This blog will last though – yes, it will – I mean it’s on a new URL and everything. Fancy.

But I’ve been thinking a lot about social media recently. And I’ll start to share some of that as I go along; it’ll be worth it.

Anywhoo – follow me on Instagram or Twitter while I’m still on there! Take A Chance On Me.

There Will Always Be One More Thing

We lost Toni Morrison. A woman who understood humanity like no other. I remember, years ago, in the infancy of the public internet, scouring the web for interviews with people whom I wanted to learn from. She was on a short list. She was a teacher, philosopher, a fucking god, and – yes – a hell of a writer. The best writer. It was a privilege to read her work.

I remember reading a quote of hers on racism; just looked it up to remind myself:

The function, the very serious function of racism is distraction. It keeps you from doing your work. It keeps you explaining, over and over again, your reason for being. Somebody says you have no language and you spend twenty years proving that you do. Somebody says your head isn’t shaped properly so you have scientists working on the fact that it is. Somebody says you have no art, so you dredge that up. Somebody says you have no kingdoms, so you dredge that up. None of this is necessary. There will always be one more thing.

Toni Morrison

This quote makes me reflect on countless experiences where I have – intuitively or logically- held myself back from doing or saying or being so I can survive both the moment and the marathon, on how hard I’ve worked, how much extra I give for what I have, how tired I am.

I love her for understanding where so few do. And I thank her for the privilege of reading her words. And I will miss her. While we do not live in a good world, it is a better world because Toni Morrison helped it be so.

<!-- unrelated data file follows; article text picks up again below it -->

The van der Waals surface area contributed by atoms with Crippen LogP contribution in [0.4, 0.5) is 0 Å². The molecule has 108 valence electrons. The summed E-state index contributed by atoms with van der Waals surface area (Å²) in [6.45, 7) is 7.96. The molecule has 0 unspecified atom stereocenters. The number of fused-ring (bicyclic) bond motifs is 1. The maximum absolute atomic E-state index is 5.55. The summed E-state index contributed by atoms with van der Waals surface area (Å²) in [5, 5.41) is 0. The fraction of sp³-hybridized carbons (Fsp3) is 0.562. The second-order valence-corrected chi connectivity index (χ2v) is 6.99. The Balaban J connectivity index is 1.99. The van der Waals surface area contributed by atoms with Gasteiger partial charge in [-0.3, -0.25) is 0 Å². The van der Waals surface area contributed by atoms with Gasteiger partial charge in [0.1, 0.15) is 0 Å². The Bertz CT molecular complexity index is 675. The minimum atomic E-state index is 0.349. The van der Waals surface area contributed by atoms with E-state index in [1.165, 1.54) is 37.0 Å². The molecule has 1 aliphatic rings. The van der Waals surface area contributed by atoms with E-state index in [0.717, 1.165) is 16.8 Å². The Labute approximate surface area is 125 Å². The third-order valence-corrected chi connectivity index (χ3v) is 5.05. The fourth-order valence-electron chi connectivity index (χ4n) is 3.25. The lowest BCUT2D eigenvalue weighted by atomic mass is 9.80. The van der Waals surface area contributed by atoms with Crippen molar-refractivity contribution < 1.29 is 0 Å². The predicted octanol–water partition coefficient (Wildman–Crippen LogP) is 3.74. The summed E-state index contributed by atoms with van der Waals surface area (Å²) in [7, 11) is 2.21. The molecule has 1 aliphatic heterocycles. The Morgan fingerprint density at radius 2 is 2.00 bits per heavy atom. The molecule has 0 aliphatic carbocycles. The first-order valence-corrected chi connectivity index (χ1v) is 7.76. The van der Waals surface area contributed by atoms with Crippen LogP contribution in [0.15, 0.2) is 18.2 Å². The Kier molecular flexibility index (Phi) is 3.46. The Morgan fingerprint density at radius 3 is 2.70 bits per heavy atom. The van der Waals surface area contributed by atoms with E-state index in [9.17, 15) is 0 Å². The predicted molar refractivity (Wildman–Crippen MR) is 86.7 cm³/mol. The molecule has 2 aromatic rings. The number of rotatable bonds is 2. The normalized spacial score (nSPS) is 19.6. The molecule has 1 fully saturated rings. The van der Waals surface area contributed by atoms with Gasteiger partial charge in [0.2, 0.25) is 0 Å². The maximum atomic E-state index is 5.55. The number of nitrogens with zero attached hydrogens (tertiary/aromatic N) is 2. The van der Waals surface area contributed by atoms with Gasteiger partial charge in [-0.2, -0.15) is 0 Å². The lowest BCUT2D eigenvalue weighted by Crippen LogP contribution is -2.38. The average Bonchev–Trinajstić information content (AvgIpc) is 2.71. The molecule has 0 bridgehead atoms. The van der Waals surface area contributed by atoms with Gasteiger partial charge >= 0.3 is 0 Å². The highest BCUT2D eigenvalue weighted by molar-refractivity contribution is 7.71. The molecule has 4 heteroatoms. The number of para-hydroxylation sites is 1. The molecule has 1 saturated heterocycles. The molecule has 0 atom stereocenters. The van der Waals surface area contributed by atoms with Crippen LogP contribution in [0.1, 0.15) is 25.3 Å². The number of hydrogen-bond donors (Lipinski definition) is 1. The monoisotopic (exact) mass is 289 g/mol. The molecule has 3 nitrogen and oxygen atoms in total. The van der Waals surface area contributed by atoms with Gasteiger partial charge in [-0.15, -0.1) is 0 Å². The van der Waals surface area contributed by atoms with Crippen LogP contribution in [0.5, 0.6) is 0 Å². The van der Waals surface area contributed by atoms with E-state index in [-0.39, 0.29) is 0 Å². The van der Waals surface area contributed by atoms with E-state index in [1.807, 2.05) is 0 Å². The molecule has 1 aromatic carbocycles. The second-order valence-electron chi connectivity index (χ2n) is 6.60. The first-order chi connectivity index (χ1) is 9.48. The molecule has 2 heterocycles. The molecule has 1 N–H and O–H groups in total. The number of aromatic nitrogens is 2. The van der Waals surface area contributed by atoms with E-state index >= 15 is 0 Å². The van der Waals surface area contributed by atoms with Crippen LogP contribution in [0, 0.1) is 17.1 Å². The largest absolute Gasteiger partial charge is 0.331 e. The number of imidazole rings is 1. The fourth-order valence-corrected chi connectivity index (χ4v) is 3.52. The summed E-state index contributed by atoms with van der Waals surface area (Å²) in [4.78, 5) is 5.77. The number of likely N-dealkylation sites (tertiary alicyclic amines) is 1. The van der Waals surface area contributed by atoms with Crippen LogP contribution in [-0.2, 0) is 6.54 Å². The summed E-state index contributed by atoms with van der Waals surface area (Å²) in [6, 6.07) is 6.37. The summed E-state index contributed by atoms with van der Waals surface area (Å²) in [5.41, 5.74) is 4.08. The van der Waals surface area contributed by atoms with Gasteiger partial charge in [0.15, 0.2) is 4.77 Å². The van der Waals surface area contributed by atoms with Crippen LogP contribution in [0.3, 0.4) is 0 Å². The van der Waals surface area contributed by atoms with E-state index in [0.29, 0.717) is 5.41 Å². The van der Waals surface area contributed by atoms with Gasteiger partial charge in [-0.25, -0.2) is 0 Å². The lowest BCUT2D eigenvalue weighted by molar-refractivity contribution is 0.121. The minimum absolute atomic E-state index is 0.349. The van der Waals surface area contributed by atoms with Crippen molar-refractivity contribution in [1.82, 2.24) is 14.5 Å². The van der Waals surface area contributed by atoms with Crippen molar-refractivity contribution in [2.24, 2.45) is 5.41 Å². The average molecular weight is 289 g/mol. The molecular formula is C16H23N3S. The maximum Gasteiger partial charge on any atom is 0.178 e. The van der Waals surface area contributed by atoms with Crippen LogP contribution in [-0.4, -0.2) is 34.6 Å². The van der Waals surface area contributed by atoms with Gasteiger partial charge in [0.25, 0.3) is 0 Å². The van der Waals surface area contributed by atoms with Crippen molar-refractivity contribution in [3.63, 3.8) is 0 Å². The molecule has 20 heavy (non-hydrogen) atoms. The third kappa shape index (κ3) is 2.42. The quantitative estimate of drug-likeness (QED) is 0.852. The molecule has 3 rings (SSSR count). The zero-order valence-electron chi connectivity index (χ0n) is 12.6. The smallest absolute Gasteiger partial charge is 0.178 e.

The State of the World

The term ‘the state of the world’ isn’t something I would have used to describe anything until recent times. I find that the West – particularly Americans – believe Western/American events are world events instead of localized.

And while I still believe that, times have shifted a bit.

Climate change. Mass shootings. Fascism. Drastic inequality. These are world issues in that they not only affect all of us, but in that a unified, global front must be had to contend with them.

One can argue mass shootings are a uniquely American phenomenon and – to a point – they are in modern times. That a supposedly advanced society breeds such archaic laws and the mindsets that accompany them is unique. But every single region that has experienced genocide or executions or terrorism or war has had mass shootings. The mindset to commit these atrocities is global. The access to commit them is American.

The pressure to stop it, all of it, must be global.


This site is a daily writing practice. A place where I can clear the cobwebs out of my head and jot down thoughts and the like without having to concern myself with the hellhole that is social media. I expect most posts will be a few sentences long; some longer, some much longer, a few shorter.

These posts will be beaconed out to a few of my social media feeds with – hopefully – an end result that I will not be on these feeds myself any longer.

Just a long list of short posts. I think I’ll enjoy it here.